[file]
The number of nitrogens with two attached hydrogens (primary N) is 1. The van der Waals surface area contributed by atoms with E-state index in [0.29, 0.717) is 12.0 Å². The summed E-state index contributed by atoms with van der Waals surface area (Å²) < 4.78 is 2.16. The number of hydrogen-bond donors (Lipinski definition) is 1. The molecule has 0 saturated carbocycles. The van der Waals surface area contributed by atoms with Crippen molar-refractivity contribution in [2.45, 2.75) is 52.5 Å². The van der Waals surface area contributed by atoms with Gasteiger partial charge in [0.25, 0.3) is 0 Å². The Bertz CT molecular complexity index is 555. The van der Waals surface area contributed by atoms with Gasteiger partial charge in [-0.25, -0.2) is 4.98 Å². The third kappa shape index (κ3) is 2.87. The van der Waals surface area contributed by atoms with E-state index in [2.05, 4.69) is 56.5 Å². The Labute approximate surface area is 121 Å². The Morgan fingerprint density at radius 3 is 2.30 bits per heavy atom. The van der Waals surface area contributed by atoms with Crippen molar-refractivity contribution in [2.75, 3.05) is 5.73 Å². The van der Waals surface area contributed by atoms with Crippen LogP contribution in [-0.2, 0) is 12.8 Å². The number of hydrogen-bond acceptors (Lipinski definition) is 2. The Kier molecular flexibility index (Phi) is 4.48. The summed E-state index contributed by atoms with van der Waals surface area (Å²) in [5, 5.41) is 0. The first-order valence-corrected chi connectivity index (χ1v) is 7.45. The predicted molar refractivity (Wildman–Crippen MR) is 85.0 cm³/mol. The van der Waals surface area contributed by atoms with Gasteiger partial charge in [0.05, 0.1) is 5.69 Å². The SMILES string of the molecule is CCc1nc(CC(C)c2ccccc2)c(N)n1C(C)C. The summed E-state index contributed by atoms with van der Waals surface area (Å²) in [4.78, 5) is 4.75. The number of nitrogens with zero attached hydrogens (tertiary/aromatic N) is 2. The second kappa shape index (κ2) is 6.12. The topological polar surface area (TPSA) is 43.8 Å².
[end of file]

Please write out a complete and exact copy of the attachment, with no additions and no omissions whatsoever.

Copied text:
The number of nitrogens with two attached hydrogens (primary N) is 1. The van der Waals surface area contributed by atoms with E-state index in [0.29, 0.717) is 12.0 Å². The summed E-state index contributed by atoms with van der Waals surface area (Å²) < 4.78 is 2.16. The number of hydrogen-bond donors (Lipinski definition) is 1. The molecule has 0 saturated carbocycles. The van der Waals surface area contributed by atoms with Crippen molar-refractivity contribution in [2.45, 2.75) is 52.5 Å². The van der Waals surface area contributed by atoms with Gasteiger partial charge in [0.25, 0.3) is 0 Å². The Bertz CT molecular complexity index is 555. The van der Waals surface area contributed by atoms with Gasteiger partial charge in [-0.25, -0.2) is 4.98 Å². The third kappa shape index (κ3) is 2.87. The van der Waals surface area contributed by atoms with E-state index in [2.05, 4.69) is 56.5 Å². The Labute approximate surface area is 121 Å². The Morgan fingerprint density at radius 3 is 2.30 bits per heavy atom. The van der Waals surface area contributed by atoms with Crippen molar-refractivity contribution in [2.75, 3.05) is 5.73 Å². The van der Waals surface area contributed by atoms with Crippen LogP contribution in [-0.2, 0) is 12.8 Å². The number of hydrogen-bond acceptors (Lipinski definition) is 2. The Kier molecular flexibility index (Phi) is 4.48. The summed E-state index contributed by atoms with van der Waals surface area (Å²) in [5, 5.41) is 0. The first-order valence-corrected chi connectivity index (χ1v) is 7.45. The predicted molar refractivity (Wildman–Crippen MR) is 85.0 cm³/mol. The van der Waals surface area contributed by atoms with Gasteiger partial charge in [0.05, 0.1) is 5.69 Å². The SMILES string of the molecule is CCc1nc(CC(C)c2ccccc2)c(N)n1C(C)C. The summed E-state index contributed by atoms with van der Waals surface area (Å²) in [4.78, 5) is 4.75. The number of nitrogens with zero attached hydrogens (tertiary/aromatic N) is 2. The second kappa shape index (κ2) is 6.12. The topological polar surface area (TPSA) is 43.8 Å².